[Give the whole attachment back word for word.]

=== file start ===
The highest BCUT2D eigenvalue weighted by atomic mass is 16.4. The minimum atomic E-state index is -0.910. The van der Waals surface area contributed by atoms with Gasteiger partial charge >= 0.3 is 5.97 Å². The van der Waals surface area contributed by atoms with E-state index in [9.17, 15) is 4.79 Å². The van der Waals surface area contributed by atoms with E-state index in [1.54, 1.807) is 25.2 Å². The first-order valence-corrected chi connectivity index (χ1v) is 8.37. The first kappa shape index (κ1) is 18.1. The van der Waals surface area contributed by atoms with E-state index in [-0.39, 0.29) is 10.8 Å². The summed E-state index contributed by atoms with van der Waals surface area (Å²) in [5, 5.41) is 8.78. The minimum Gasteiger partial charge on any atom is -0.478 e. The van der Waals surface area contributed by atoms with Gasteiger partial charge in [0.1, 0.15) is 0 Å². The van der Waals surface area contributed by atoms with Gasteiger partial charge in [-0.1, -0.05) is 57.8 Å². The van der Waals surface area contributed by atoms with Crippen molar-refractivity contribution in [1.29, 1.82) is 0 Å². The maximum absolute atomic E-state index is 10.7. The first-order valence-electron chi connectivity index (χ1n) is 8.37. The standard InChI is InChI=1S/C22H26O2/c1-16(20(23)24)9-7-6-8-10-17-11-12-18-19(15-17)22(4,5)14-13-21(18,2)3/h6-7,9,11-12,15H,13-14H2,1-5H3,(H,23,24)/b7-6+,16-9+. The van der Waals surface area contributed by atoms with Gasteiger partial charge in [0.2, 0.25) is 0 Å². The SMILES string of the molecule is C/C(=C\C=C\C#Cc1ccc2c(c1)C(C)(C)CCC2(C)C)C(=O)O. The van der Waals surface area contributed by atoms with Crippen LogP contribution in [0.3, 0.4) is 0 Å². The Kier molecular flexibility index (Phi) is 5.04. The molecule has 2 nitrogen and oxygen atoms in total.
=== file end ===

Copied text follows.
The highest BCUT2D eigenvalue weighted by atomic mass is 16.4. The minimum atomic E-state index is -0.910. The van der Waals surface area contributed by atoms with Gasteiger partial charge >= 0.3 is 5.97 Å². The van der Waals surface area contributed by atoms with E-state index in [9.17, 15) is 4.79 Å². The van der Waals surface area contributed by atoms with E-state index in [1.54, 1.807) is 25.2 Å². The first-order valence-corrected chi connectivity index (χ1v) is 8.37. The first kappa shape index (κ1) is 18.1. The van der Waals surface area contributed by atoms with E-state index in [-0.39, 0.29) is 10.8 Å². The summed E-state index contributed by atoms with van der Waals surface area (Å²) in [5, 5.41) is 8.78. The minimum Gasteiger partial charge on any atom is -0.478 e. The van der Waals surface area contributed by atoms with Gasteiger partial charge in [0.1, 0.15) is 0 Å². The van der Waals surface area contributed by atoms with Gasteiger partial charge in [-0.1, -0.05) is 57.8 Å². The van der Waals surface area contributed by atoms with Crippen molar-refractivity contribution in [1.29, 1.82) is 0 Å². The maximum absolute atomic E-state index is 10.7. The first-order valence-electron chi connectivity index (χ1n) is 8.37. The standard InChI is InChI=1S/C22H26O2/c1-16(20(23)24)9-7-6-8-10-17-11-12-18-19(15-17)22(4,5)14-13-21(18,2)3/h6-7,9,11-12,15H,13-14H2,1-5H3,(H,23,24)/b7-6+,16-9+. The van der Waals surface area contributed by atoms with Gasteiger partial charge in [0.2, 0.25) is 0 Å². The SMILES string of the molecule is C/C(=C\C=C\C#Cc1ccc2c(c1)C(C)(C)CCC2(C)C)C(=O)O. The van der Waals surface area contributed by atoms with Crippen LogP contribution in [0.3, 0.4) is 0 Å². The Kier molecular flexibility index (Phi) is 5.04. The molecule has 2 nitrogen and oxygen atoms in total.